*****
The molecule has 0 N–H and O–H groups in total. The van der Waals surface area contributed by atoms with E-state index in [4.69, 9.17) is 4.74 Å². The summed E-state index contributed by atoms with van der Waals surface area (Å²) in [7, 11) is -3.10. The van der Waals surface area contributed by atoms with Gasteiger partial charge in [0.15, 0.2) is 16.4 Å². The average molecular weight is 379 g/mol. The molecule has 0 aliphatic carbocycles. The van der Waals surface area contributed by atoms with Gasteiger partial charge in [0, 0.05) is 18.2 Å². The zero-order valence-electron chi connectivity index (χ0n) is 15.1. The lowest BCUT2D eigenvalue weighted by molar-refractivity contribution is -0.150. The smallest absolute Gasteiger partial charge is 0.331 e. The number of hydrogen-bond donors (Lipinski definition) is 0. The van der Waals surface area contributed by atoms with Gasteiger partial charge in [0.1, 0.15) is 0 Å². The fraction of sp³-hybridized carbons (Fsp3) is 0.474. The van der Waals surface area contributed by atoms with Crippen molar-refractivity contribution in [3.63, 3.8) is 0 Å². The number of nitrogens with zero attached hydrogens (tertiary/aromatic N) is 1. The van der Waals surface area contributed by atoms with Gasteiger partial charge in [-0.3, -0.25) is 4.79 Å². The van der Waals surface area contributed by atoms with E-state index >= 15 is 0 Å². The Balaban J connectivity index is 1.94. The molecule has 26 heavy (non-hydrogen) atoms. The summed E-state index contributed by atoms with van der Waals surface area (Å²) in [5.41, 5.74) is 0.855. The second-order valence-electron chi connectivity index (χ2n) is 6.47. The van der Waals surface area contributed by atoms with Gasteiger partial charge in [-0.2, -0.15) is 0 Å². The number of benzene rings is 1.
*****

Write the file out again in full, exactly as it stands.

The molecule has 0 N–H and O–H groups in total. The van der Waals surface area contributed by atoms with E-state index in [4.69, 9.17) is 4.74 Å². The summed E-state index contributed by atoms with van der Waals surface area (Å²) in [7, 11) is -3.10. The van der Waals surface area contributed by atoms with Gasteiger partial charge in [0.15, 0.2) is 16.4 Å². The average molecular weight is 379 g/mol. The molecule has 0 aliphatic carbocycles. The van der Waals surface area contributed by atoms with Gasteiger partial charge in [0, 0.05) is 18.2 Å². The zero-order valence-electron chi connectivity index (χ0n) is 15.1. The lowest BCUT2D eigenvalue weighted by molar-refractivity contribution is -0.150. The smallest absolute Gasteiger partial charge is 0.331 e. The number of hydrogen-bond donors (Lipinski definition) is 0. The van der Waals surface area contributed by atoms with Gasteiger partial charge in [0.1, 0.15) is 0 Å². The fraction of sp³-hybridized carbons (Fsp3) is 0.474. The van der Waals surface area contributed by atoms with Crippen molar-refractivity contribution in [3.63, 3.8) is 0 Å². The number of nitrogens with zero attached hydrogens (tertiary/aromatic N) is 1. The van der Waals surface area contributed by atoms with Gasteiger partial charge in [-0.3, -0.25) is 4.79 Å². The van der Waals surface area contributed by atoms with E-state index >= 15 is 0 Å². The Balaban J connectivity index is 1.94. The molecule has 26 heavy (non-hydrogen) atoms. The summed E-state index contributed by atoms with van der Waals surface area (Å²) in [5.41, 5.74) is 0.855. The second-order valence-electron chi connectivity index (χ2n) is 6.47. The van der Waals surface area contributed by atoms with Gasteiger partial charge in [-0.2, -0.15) is 0 Å². The number of benzene rings is 1.